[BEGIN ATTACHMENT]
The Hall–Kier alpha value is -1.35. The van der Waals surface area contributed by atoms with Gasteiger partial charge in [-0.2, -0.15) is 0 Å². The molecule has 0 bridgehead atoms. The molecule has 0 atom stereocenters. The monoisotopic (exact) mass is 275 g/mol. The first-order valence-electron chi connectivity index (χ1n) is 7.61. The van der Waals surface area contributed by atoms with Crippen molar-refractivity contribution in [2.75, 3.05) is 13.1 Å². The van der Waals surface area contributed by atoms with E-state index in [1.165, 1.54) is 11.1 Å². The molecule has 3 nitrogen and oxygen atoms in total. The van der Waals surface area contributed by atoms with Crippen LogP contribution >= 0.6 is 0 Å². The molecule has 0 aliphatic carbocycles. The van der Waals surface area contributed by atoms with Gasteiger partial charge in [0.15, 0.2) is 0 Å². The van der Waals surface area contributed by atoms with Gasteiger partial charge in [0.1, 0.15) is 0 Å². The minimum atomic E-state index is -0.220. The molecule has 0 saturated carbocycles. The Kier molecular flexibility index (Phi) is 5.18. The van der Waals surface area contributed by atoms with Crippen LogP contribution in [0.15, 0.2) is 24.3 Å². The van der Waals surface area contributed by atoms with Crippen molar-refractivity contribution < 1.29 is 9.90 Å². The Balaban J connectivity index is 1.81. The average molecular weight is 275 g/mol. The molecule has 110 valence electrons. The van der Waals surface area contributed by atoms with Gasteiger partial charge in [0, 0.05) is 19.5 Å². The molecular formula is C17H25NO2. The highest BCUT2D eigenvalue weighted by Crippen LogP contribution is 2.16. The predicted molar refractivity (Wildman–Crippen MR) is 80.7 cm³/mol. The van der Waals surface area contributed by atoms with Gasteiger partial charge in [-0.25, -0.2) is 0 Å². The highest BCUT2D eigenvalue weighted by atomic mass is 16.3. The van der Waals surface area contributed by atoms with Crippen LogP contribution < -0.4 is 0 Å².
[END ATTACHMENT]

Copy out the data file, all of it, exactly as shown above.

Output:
The Hall–Kier alpha value is -1.35. The van der Waals surface area contributed by atoms with Gasteiger partial charge in [-0.2, -0.15) is 0 Å². The molecule has 0 bridgehead atoms. The molecule has 0 atom stereocenters. The monoisotopic (exact) mass is 275 g/mol. The first-order valence-electron chi connectivity index (χ1n) is 7.61. The van der Waals surface area contributed by atoms with Crippen molar-refractivity contribution in [2.75, 3.05) is 13.1 Å². The van der Waals surface area contributed by atoms with E-state index in [1.165, 1.54) is 11.1 Å². The molecule has 3 nitrogen and oxygen atoms in total. The van der Waals surface area contributed by atoms with Crippen LogP contribution >= 0.6 is 0 Å². The molecule has 0 aliphatic carbocycles. The van der Waals surface area contributed by atoms with Gasteiger partial charge in [0.15, 0.2) is 0 Å². The van der Waals surface area contributed by atoms with Gasteiger partial charge in [0.1, 0.15) is 0 Å². The minimum atomic E-state index is -0.220. The molecule has 0 saturated carbocycles. The Kier molecular flexibility index (Phi) is 5.18. The van der Waals surface area contributed by atoms with Crippen LogP contribution in [0.15, 0.2) is 24.3 Å². The van der Waals surface area contributed by atoms with Crippen molar-refractivity contribution < 1.29 is 9.90 Å². The Balaban J connectivity index is 1.81. The average molecular weight is 275 g/mol. The molecule has 110 valence electrons. The van der Waals surface area contributed by atoms with Gasteiger partial charge in [0, 0.05) is 19.5 Å². The molecular formula is C17H25NO2. The highest BCUT2D eigenvalue weighted by Crippen LogP contribution is 2.16. The predicted molar refractivity (Wildman–Crippen MR) is 80.7 cm³/mol. The van der Waals surface area contributed by atoms with Gasteiger partial charge in [-0.25, -0.2) is 0 Å². The highest BCUT2D eigenvalue weighted by atomic mass is 16.3. The van der Waals surface area contributed by atoms with Crippen LogP contribution < -0.4 is 0 Å².